By Linda Gale, PA
Among the most common conditions we see at our urology practice is urinary tract infection, commonly known as UTI. These infections are (unfortunately) very common in women, and can cause severe discomfort. While UTIs are common, they can also be quite serious if not treated properly.
UTI symptoms can vary, but most experience painful or burning urination, a frequent and strong urge to urinate, and sometimes blood in the urine. These symptoms often signal an infection in the bladder. A fever or back pain may indicate a more serious infection of the kidneys.
While urinary tract infections can happen at any age, they tend to cluster around the late teen years and early 20s, and again after menopause. UTIs in children are less common and should be evaluated and treated by a medical provider.
Women vs. Men
The female anatomy makes women much more likely to develop urinary tract infections than men. The urethra is close to the vagina, the source of bacteria for urinary tract infections. Also, a woman’s urethra is short, making it easier for bacteria to enter the bladder.
The Role of Sex
Women often report increased occurrence of UTIs related to sexual activity, especially in young women or women in new relationships. Emptying your bladder before and after sexual activity can help with this. Spermicidal jelly may increase the likelihood of UTIs, and alternative birth control methods are recommended for patients who are contracting UTIs. Some women require a low-dose antibiotic on days of sexual activity to avoid infection.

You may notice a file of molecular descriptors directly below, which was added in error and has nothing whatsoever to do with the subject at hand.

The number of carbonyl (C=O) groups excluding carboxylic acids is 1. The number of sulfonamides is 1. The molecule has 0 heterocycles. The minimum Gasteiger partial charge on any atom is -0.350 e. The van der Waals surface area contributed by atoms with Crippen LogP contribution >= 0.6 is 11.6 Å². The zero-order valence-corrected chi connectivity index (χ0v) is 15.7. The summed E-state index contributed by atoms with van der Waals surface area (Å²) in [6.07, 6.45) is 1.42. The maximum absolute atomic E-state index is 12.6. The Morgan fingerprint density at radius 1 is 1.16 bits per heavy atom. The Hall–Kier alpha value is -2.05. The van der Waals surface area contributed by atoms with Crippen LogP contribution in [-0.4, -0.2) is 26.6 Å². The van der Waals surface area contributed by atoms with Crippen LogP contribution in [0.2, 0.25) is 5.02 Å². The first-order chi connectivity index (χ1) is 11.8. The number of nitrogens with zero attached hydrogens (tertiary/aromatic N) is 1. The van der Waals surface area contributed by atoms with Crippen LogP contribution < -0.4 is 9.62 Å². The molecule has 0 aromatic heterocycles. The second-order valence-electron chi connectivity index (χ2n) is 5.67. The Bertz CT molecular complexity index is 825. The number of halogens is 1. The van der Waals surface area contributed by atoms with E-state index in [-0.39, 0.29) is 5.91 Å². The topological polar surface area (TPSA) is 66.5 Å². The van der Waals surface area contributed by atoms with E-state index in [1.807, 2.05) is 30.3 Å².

Bathing in a tub or swimming also have been associated with increased UTIs. Avoiding bath tubs and showering immediately after swimming will lower the risk.
Not emptying one’s bladder frequently enough can also cause UTIs. Not drinking enough fluids or holding urine can increase risk. Drinking 6-8 glasses of water per day and voiding every 3-4 hours or less will help.
Proper hygiene is important in avoiding UTIs. Avoid contamination of feces into the vagina or urethral by wiping front to back. Wear cotton underwear and avoid G-string type underwear to minimize irritation. Avoid douching and harsh soaps, which can irritate and remove good bacteria. Use a gentle cleanser like Cetaphil instead. Remember we cannot “sterilize” the genital region and trying to do so will actually increase risk of infections. Finally, it is important to change pads frequently (with each urination).
Low estrogen, which occurs after menopause, is a very common reason women are seen for UTIs. Estrogen is protective in that it keeps the chemistry and anatomy of the genital tissue more inviting to good bacteria. Often women also complain of dryness and irritation in that area, which can signal low estrogen as a problem. Being gentle in this area and avoiding soaps can help. Practitioners can treat many of these women with estrogen cream or supplements to help alleviate this problem.
There are also some dietary changes that may help, such as over-the-counter cranberry capsules or D-Mannose. Again, increasing fluids is an important defense.
Patients with UTI symptoms should be seen by a medical provider. Most female UTIs are not serious and are easy to treat. However, certain medical conditions can increase risk of UTI, including diabetes and other conditions affecting the immune system, kidney stones, neurological disorders, bladder tumors and certain anatomical abnormalities.
Linda Gale is a physician assistant at McDowell Urology.